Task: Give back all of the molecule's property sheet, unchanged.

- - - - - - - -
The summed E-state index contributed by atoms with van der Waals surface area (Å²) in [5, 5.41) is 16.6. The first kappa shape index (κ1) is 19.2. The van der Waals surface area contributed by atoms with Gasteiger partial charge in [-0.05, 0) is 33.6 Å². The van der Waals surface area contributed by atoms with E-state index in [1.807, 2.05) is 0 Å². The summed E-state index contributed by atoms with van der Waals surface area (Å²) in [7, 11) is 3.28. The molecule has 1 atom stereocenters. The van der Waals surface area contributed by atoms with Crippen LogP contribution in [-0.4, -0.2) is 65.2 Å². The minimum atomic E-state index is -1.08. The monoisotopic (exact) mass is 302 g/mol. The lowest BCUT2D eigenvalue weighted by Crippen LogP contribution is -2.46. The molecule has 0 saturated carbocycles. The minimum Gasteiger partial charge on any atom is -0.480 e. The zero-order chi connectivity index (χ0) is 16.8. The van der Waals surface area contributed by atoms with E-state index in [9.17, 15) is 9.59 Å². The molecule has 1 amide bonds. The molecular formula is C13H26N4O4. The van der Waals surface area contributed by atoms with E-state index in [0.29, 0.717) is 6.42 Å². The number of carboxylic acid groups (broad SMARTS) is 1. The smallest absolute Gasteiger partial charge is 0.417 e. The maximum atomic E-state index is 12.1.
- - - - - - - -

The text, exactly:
The summed E-state index contributed by atoms with van der Waals surface area (Å²) in [5, 5.41) is 16.6. The first kappa shape index (κ1) is 19.2. The van der Waals surface area contributed by atoms with Gasteiger partial charge in [-0.05, 0) is 33.6 Å². The van der Waals surface area contributed by atoms with E-state index in [1.807, 2.05) is 0 Å². The summed E-state index contributed by atoms with van der Waals surface area (Å²) in [7, 11) is 3.28. The molecule has 1 atom stereocenters. The van der Waals surface area contributed by atoms with Crippen LogP contribution in [-0.4, -0.2) is 65.2 Å². The minimum atomic E-state index is -1.08. The monoisotopic (exact) mass is 302 g/mol. The lowest BCUT2D eigenvalue weighted by Crippen LogP contribution is -2.46. The molecule has 0 saturated carbocycles. The minimum Gasteiger partial charge on any atom is -0.480 e. The zero-order chi connectivity index (χ0) is 16.8. The van der Waals surface area contributed by atoms with E-state index in [9.17, 15) is 9.59 Å². The molecule has 1 amide bonds. The molecular formula is C13H26N4O4. The van der Waals surface area contributed by atoms with E-state index in [0.29, 0.717) is 6.42 Å². The number of carboxylic acid groups (broad SMARTS) is 1. The smallest absolute Gasteiger partial charge is 0.417 e. The maximum atomic E-state index is 12.1.